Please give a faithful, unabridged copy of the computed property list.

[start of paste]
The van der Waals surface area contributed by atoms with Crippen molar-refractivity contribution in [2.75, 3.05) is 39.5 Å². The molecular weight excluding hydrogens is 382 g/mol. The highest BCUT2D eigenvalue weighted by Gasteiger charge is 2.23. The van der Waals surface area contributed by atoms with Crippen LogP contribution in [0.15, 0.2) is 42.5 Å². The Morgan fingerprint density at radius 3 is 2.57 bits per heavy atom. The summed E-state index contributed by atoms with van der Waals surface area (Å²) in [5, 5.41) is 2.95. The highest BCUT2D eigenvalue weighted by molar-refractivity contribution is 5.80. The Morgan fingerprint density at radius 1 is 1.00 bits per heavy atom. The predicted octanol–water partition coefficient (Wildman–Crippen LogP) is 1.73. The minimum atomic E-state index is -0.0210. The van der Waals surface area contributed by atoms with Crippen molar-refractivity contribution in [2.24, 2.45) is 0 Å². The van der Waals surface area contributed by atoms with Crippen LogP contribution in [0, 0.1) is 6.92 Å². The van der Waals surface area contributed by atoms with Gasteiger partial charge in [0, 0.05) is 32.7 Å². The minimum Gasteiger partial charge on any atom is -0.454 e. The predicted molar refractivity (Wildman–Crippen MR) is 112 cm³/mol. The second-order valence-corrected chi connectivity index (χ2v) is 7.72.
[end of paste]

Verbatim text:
The van der Waals surface area contributed by atoms with Crippen molar-refractivity contribution in [2.75, 3.05) is 39.5 Å². The molecular weight excluding hydrogens is 382 g/mol. The highest BCUT2D eigenvalue weighted by Gasteiger charge is 2.23. The van der Waals surface area contributed by atoms with Crippen LogP contribution in [0.15, 0.2) is 42.5 Å². The Morgan fingerprint density at radius 3 is 2.57 bits per heavy atom. The summed E-state index contributed by atoms with van der Waals surface area (Å²) in [5, 5.41) is 2.95. The highest BCUT2D eigenvalue weighted by molar-refractivity contribution is 5.80. The Morgan fingerprint density at radius 1 is 1.00 bits per heavy atom. The predicted octanol–water partition coefficient (Wildman–Crippen LogP) is 1.73. The minimum atomic E-state index is -0.0210. The van der Waals surface area contributed by atoms with Crippen molar-refractivity contribution in [2.24, 2.45) is 0 Å². The van der Waals surface area contributed by atoms with Crippen LogP contribution in [0, 0.1) is 6.92 Å². The van der Waals surface area contributed by atoms with Gasteiger partial charge in [0, 0.05) is 32.7 Å². The minimum Gasteiger partial charge on any atom is -0.454 e. The predicted molar refractivity (Wildman–Crippen MR) is 112 cm³/mol. The second-order valence-corrected chi connectivity index (χ2v) is 7.72.